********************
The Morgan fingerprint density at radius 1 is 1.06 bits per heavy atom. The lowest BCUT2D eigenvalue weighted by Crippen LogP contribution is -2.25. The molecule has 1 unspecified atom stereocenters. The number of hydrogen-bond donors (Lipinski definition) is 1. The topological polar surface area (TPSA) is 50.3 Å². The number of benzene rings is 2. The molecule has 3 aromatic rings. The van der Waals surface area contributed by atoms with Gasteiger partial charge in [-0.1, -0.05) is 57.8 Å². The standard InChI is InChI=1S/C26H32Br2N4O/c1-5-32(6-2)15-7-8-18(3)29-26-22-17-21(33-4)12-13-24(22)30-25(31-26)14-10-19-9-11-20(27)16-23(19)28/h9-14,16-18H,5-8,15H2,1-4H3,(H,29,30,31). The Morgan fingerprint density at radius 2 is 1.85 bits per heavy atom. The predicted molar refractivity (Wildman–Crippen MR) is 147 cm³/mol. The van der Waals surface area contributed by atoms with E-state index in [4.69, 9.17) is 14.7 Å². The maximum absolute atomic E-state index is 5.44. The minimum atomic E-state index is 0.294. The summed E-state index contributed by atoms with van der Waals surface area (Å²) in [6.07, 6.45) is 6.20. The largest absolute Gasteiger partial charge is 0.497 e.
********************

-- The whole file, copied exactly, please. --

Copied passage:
The Morgan fingerprint density at radius 1 is 1.06 bits per heavy atom. The lowest BCUT2D eigenvalue weighted by Crippen LogP contribution is -2.25. The molecule has 1 unspecified atom stereocenters. The number of hydrogen-bond donors (Lipinski definition) is 1. The topological polar surface area (TPSA) is 50.3 Å². The number of benzene rings is 2. The molecule has 3 aromatic rings. The van der Waals surface area contributed by atoms with Gasteiger partial charge in [-0.1, -0.05) is 57.8 Å². The standard InChI is InChI=1S/C26H32Br2N4O/c1-5-32(6-2)15-7-8-18(3)29-26-22-17-21(33-4)12-13-24(22)30-25(31-26)14-10-19-9-11-20(27)16-23(19)28/h9-14,16-18H,5-8,15H2,1-4H3,(H,29,30,31). The Morgan fingerprint density at radius 2 is 1.85 bits per heavy atom. The predicted molar refractivity (Wildman–Crippen MR) is 147 cm³/mol. The van der Waals surface area contributed by atoms with E-state index in [4.69, 9.17) is 14.7 Å². The maximum absolute atomic E-state index is 5.44. The minimum atomic E-state index is 0.294. The summed E-state index contributed by atoms with van der Waals surface area (Å²) in [6.07, 6.45) is 6.20. The largest absolute Gasteiger partial charge is 0.497 e.